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My lost cat may be in shelter, but they won't let me look.

Q:

I lost my cat almost seven months ago when he got out during the night and never came home. I've been looking for him ever since and now I think I've found him on the animal shelter website. At least I think it's him. When I went there apparently he was in a hoard house with 70 different cats. I asked to see him but the lady refused. She didn't even give me a chance to talk. She said it was impossible to be my cat for the fact that she apparently has all the records. Now I'm no genius but I'm pretty sure that most hoarders don't keep a well organized house to know which cat is which. Let alone how many one has, in fact I'm pretty sure that they don't neuter or spayed them either, right? So my main question is this, isn't it against the law to refuse to let someone look at the animal they think is theirs? Because I'm really sure that the cat they have is mine for these reasons. The picture looks exactly like him, the age is almost close, but I know it's hard to determine the age of an animal, I know from personal experience, the time they got him was a month and 16 days after he disappeared, July 14 2016, he's natured, which I don't see a hoarder doing that's why most kittens are deformed,he has his claws, because I refuse to get them declawed, and he is also a male. What do you think?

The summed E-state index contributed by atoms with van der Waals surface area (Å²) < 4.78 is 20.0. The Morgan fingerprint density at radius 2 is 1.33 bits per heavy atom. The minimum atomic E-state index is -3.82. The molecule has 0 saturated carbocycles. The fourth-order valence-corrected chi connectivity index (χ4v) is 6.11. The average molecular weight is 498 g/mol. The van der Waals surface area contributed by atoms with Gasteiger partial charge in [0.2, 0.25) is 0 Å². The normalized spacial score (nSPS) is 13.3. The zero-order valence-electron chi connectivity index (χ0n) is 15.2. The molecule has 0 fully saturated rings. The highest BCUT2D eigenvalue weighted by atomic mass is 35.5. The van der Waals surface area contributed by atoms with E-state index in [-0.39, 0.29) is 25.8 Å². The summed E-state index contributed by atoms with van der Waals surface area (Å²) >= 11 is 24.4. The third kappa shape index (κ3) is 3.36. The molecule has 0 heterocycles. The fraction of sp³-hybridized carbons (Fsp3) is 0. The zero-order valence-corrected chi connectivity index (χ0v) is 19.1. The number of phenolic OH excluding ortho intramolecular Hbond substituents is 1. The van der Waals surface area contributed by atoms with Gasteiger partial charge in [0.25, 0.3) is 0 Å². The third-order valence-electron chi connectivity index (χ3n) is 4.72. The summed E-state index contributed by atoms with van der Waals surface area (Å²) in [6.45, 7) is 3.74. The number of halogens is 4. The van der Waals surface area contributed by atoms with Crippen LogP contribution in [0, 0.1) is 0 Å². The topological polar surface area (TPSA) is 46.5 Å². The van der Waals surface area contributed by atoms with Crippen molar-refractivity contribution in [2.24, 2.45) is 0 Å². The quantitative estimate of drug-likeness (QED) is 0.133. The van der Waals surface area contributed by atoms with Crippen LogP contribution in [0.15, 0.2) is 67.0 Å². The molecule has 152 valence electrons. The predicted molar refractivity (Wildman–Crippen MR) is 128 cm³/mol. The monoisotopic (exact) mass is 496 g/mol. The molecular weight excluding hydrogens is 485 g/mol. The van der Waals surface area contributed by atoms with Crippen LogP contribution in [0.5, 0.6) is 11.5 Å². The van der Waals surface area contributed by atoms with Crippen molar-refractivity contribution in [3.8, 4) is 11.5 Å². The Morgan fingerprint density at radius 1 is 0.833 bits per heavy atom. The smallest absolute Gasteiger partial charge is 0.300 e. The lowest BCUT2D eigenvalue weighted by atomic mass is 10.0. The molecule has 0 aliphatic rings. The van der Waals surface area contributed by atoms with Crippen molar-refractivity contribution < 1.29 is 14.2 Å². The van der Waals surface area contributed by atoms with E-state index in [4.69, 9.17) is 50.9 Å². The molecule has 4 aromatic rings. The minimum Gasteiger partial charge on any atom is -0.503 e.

A:

I suggest you retain an attorney in your area who may be able to intervene on your behalf. People are not required to allow individuals claiming to be looking for their lost pets in their home. If there is probable cause to believe that one�s cat is being unlawfully withheld, it is possible that a search warrant could be issued. People who believe that their animals are being wrongfully withheld can also commence a civil lawsuit (replevin action) to try to get the animal returned. However, laws generally provide that animals in a shelter must be held for a specified amount of time to give their �owners� an opportunity to redeem them. After the impoundment period is over, �owners� generally lose rights to their animals (although there have been exceptions in extenuating situations). It is unclear if a shelter transferred the cat to this person after the impoundment period or if a person surrendered the cat to her or the cat was acquired some other way. People who suspect that animals are being neglected or otherwise mistreated should also contact the police and local humane organizations/SPCAs.


Submitted by Anonymous
Answered by Elinor Molbegott

 

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